I left my house around 2 pm, thinking that’d be more than enough time to park and grab dinner before the show. Four and a half hours of traffic later, I made it to The Fillmore in Silver Spring, MD, from the Philly suburbs. In reality, I arrived with just enough time to park and get in at the opening of doors.

Seeing Alexisonfire always feels like something special. Like a best-kept secret between you and the hundreds of people there. This time was no exception, especially with it being the first time seeing them live since the pandemic started.

The Fall of Troy took to the stage at about 8 pm. The three-piece was the only opening act for Alexisonfire. (Yes, only two bands, which I absolutely think more live shows should make happen.) Fall of Troy was great. Despite the heat wave, the band managed to move about the stage with ease, jumping around and performing guitar solos down on the stage floor. If you are unfamiliar – The Fall of Troy is a prog-rock band that formed in 2002 before taking a mini hiatus in the early 2010s. Currently, the group remains in full swing of touring and producing records since 2014. Their most recent album, Mukiltearth, was a 10-song release that dropped in 2020.

It took only about 25-minutes for Alexisonfire to come out, which meant I checked my watch about 25 times, just watching and waiting for every second to pass as I listened to conversations happening within the crowd – hearing that someone is excited that they can hang out after the show because it’s not a work night. I took notice of the people that brought their younger child or sibling. Security handed out mini cups of water to keep people hydrated. And then, just like that, the house lights went down – interrupting all thought – as it was time.

While the stage remained dark, the band waved to the crowd as they took their places. The backdrop for the band, which was practically the height and width of the stage, simply read, “ALEXISONFIRE” in big, bold white letters and illuminated as they opened with “Drunks, Lovers, Sinners and Saints” followed by “Boiled Frogs” from their 2006 release, Crisis. It never ceases to amaze me what true artists they are in maintaining their stage presence from start to finish. Everyones’s vocals and energy were felt amongst the crowd and released within a mosh pit that erupted.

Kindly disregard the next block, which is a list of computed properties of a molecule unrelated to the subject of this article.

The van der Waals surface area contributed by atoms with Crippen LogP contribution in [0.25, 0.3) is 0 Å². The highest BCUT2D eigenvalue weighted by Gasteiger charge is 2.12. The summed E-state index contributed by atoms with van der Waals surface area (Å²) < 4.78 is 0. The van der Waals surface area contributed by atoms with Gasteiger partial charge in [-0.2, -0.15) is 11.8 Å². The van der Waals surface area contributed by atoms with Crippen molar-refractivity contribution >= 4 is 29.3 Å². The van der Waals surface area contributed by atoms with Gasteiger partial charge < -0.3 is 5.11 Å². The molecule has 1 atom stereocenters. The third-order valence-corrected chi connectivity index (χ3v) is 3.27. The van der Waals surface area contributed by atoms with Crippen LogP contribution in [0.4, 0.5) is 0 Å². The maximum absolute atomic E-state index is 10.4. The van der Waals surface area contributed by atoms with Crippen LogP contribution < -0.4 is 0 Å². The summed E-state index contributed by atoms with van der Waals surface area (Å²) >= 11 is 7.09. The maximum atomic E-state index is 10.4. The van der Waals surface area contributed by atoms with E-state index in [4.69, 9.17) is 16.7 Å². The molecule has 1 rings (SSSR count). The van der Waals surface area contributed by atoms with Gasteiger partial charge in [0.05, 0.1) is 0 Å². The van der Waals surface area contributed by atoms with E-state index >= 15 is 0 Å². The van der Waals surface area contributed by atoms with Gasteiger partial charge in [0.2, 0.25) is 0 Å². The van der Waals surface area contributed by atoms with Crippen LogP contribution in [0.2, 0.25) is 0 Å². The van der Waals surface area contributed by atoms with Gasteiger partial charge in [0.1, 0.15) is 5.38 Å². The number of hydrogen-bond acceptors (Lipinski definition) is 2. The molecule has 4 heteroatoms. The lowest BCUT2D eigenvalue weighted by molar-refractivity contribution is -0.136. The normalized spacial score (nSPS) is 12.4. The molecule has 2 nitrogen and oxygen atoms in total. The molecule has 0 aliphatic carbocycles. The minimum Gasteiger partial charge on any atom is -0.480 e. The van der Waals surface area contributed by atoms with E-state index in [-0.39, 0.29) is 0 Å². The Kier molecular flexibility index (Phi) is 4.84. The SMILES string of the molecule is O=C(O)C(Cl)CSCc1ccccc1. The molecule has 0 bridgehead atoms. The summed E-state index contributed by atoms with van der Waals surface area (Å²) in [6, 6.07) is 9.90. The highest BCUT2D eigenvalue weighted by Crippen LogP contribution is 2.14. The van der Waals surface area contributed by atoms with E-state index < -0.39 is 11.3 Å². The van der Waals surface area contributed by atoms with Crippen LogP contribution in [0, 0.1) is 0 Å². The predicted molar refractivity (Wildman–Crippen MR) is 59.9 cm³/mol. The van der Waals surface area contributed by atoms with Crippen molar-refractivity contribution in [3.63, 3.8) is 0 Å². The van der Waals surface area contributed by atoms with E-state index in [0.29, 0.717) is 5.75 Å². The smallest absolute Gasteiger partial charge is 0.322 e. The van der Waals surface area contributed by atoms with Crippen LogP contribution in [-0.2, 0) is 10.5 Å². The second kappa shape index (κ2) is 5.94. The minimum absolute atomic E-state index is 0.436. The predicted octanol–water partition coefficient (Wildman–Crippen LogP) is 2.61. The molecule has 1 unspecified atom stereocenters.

At one point, George Pettit announces to Wade McNeil he loves him. He repeats himself as Wade looks at him questionably. George continues to explain that sometimes you just need to know you are loved. Wade says how supported he is feeling in the moment before announcing they are going to play their best song – I believe it ended up being “Charlie Sheen vs. Henry Rollins,” which, funny enough, is actually a Moneen track they cover on the Switcheroo album.

They, of course, performed “Sans Soleil,” a new track that has a home on their latest album, Otherness. Only released in late June – This record brought the band back together. Creating a sort of “band bubble” during the pandemic, they went into the studio. An album organically flowed through them while they did entire takes live in one room together. This group remains absolutely unreal, creating an emotional and raw masterpiece true to their AOF sound. To me, Otherness is a highlight reel of everything at which Alexisonfire excels. A song that reminds you of Crisis, one that reminds you of Watch Out, and another of Young Cardinals. You can check out the 10-track album on places like Spotify or purchase the vinyl via the band at theonlybandever.com.

Alexisonfire will be back out on the road in September. They have dates in both Cleveland and Detroit with Elliot. Followed by Riot Fest in Chicago and Furnace Fest in Birmingham, AL. Come October; they will head to California before departing Mid-October for a European tour. You can catch the Fall of Troy with Alexisonfire at both the San Diego and Anaheim dates in early October.

Author